The film tells the story of the housing bubble and sub-prime mortgage fiasco that led to the economic collapse and stock market crash of 2008. It begins with the handful of loners and clear-eyed if vulgar realists who investigated, read what others didn’t, identified the unsustainable reality, and then figured out a way to make lots of money, even as the financial and political establishment was smugly convinced that the impending disaster couldn’t possibly occur.

bigshortbaleDon’t worry if you don’t know much about finance or economics — as the movie progresses you’ll get humorous little tutorials on the key concepts from exotic-looking women taking bubble baths, Anthony Bourdain figuring out what to do with old fish, and a prize-winning economist and Selena Gomez playing blackjack.  And, of course, all along the viewer knows the catastrophe is coming.  Even so, it’s uncomfortable to watch it unfold and to hear once again about Bear Stearns and Lehman Brothers and Countrywide and bailouts and the other events that made some people wonder if the American economy and capitalism would even survive the cataclysm.

It’s a powerful story, and The Big Short tells it well.  Its ensemble cast, which features Christian Bale, Brad Pitt, Ryan Gosling, and Steve Carell, is excellent, but it’s not an ensemble movie in the traditional sense, because some of the principal players never interact on screen.  They’re each running their own funds, dealing with their own investors and institutional pressures and insecurities, seeing the overall mess from different perspectives and wondering whether they are witnessing fraud or imbecility or incompetence.  And, as the movie reaches the point where the world economy teeters on the brink, they convincingly portray the sense of astonishment and shaken wonder at how the hell it all happened in the first place.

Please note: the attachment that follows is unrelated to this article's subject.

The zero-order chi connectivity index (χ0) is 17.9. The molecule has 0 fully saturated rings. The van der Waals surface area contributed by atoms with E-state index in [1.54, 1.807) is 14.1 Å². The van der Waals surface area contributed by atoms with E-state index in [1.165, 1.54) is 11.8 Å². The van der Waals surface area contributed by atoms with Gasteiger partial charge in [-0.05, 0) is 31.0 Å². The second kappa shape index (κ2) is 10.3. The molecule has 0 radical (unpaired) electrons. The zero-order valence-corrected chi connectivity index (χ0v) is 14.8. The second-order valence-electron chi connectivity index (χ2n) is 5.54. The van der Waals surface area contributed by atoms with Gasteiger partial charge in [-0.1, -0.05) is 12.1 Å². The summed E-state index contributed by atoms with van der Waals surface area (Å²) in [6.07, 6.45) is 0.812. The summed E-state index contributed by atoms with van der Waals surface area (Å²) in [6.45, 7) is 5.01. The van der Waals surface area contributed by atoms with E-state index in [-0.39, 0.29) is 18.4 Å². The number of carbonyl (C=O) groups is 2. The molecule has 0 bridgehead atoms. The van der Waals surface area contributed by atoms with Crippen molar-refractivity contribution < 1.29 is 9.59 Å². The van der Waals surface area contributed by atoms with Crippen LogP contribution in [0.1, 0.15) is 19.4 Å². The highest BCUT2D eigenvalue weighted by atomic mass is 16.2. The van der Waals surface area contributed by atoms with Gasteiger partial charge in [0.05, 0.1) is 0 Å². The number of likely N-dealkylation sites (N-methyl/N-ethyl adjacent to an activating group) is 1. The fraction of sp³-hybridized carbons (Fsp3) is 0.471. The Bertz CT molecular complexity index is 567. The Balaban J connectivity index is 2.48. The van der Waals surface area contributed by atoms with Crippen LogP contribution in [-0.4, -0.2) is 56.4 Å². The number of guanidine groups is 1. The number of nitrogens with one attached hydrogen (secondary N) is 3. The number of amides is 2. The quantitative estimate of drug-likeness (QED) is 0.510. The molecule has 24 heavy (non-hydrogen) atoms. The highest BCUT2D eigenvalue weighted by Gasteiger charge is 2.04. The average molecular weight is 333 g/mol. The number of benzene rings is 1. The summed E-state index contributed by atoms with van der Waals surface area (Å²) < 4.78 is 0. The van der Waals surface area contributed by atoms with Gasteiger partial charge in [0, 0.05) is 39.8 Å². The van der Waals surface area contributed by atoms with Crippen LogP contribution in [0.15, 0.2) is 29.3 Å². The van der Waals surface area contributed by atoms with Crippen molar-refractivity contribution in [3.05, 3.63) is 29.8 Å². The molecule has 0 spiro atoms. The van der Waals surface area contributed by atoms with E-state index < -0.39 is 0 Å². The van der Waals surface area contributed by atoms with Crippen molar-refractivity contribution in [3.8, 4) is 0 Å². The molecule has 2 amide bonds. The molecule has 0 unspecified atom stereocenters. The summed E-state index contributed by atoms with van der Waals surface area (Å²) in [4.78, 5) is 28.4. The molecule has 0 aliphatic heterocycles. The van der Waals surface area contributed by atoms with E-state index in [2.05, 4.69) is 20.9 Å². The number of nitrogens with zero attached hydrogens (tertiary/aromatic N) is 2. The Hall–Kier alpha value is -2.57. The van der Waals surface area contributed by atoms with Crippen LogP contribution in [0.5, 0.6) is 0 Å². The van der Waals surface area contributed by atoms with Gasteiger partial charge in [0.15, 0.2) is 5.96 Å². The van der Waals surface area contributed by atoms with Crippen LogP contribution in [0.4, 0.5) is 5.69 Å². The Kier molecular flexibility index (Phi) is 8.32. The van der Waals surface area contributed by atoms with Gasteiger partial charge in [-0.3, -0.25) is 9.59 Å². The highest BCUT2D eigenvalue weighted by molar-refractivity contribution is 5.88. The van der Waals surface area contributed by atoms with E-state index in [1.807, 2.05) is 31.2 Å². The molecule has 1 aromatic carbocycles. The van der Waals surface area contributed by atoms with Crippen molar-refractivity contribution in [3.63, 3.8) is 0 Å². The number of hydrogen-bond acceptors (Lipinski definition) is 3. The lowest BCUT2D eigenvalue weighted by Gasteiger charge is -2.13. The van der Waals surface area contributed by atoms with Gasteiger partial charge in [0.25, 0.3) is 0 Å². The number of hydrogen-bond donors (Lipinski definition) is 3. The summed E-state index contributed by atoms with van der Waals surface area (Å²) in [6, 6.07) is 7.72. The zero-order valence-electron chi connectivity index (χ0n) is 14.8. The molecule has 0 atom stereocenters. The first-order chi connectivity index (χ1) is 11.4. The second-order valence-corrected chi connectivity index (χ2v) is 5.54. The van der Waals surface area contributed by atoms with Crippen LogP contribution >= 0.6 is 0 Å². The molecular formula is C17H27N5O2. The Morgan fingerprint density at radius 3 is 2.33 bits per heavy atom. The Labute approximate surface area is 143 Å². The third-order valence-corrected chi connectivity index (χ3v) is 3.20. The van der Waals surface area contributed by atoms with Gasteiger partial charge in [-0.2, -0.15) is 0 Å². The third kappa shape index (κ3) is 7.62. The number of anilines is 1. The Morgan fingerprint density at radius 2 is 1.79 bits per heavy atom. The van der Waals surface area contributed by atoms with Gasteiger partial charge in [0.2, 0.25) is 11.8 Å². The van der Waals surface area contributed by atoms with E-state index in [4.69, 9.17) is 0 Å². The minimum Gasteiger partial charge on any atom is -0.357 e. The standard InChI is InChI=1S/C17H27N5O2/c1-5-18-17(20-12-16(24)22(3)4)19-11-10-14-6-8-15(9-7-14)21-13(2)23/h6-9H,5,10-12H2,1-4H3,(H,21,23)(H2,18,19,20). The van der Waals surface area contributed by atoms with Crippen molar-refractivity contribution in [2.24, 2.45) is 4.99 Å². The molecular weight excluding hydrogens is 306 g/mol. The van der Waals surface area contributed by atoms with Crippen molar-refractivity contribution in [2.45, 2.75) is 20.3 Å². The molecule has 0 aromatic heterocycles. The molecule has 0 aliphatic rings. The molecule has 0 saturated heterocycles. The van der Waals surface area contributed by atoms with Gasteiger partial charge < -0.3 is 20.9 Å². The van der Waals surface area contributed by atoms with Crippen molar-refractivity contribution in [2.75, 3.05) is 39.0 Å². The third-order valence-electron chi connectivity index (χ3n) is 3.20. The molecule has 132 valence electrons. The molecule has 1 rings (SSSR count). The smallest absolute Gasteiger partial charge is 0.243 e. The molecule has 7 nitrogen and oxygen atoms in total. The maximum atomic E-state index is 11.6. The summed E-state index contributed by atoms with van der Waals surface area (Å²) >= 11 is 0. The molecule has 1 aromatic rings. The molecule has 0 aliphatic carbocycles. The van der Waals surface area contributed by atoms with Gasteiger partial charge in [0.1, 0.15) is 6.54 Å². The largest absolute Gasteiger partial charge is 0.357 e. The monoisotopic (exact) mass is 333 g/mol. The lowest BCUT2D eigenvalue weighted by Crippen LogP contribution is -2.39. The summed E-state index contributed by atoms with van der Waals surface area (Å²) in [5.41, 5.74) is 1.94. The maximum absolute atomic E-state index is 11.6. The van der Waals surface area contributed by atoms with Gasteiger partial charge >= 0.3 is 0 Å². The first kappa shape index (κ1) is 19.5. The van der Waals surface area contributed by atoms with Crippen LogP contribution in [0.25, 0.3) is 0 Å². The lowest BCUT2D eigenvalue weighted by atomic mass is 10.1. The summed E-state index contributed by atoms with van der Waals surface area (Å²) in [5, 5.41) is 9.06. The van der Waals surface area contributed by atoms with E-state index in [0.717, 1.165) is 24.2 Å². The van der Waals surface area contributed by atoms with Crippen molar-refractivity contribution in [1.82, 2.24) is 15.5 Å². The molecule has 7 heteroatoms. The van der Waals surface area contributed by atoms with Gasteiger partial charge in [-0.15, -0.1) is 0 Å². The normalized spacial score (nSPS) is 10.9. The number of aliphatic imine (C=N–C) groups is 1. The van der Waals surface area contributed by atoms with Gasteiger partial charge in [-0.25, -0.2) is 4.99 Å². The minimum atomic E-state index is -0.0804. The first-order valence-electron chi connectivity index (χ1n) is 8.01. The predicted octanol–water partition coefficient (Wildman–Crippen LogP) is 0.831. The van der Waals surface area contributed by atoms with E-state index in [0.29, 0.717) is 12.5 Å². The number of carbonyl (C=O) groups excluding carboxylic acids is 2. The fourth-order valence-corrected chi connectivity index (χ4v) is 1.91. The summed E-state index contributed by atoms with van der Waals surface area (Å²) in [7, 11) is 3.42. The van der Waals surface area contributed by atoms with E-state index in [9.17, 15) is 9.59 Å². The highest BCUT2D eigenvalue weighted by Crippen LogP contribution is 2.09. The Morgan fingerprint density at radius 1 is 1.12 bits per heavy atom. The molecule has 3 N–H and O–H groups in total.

So, reliving those grim days when fortunes were lost and the country plunged into recession is uncomfortable, for sure.  And the second uncomfortable moment comes when the movie ends — because the final message of The Big Short questions whether the same thing could happen again and whether new bubbles are percolating even as we speak.  One of the core themes of the film is that most of the Wall Street wizards really aren’t so wizard-like after all — just greedy hustlers who don’t really sweat the details or even fully understand why they’re making the obscene amounts of money they’re making and are oblivious to the risks they are creating for the rest of us who have to deal with the aftermath.

It doesn’t exactly make you feel super secure about your 401(k) plan, now does it?

Ralphie And Flash

MCDCHST MG002Some of us just like to watch movies as they are released, and take the finished product for what it is — the version that ultimately was released to the public at large.  Others really like to get into the movies that they love.  They buy the director’s cut, and watch the outtakes and blooper reels, and even read the scripts to spot deleted scenes or places where the actors improvised.

I’m squarely in the first category, but I have to say that I was intrigued when I read this story about how The Christmas Story was written to include a scene featuring our hero, Ralphie, and his Red Ryder BB gun with Flash Gordon and Ming the Merciless.  You’ll recall that Ralphie was a big day-dreamer, and his idle fantasies included a scene where his teacher concluded that Ralphie’s Red Ryder-obsessed theme deserved an A++++++ and another scene where Ralphie rescued the family from a gang of thugs crawling over the back fence.

Alas, the Flash Gordon scene hit the cutting room floor, but not before a space-suited Ralphie was featured in the photo above with one of the actors who was to play Flash, in very alien-looking surroundings.  From the looks of the planet Mongo set, that one scene probably accounted for 50 percent of the movie’s production budget.  How would Ralphie have used that Red Ryder BB gun to save the day?  We’ll never really know for sure.

But that reminds me:  it’s time to watch A Christmas Story again.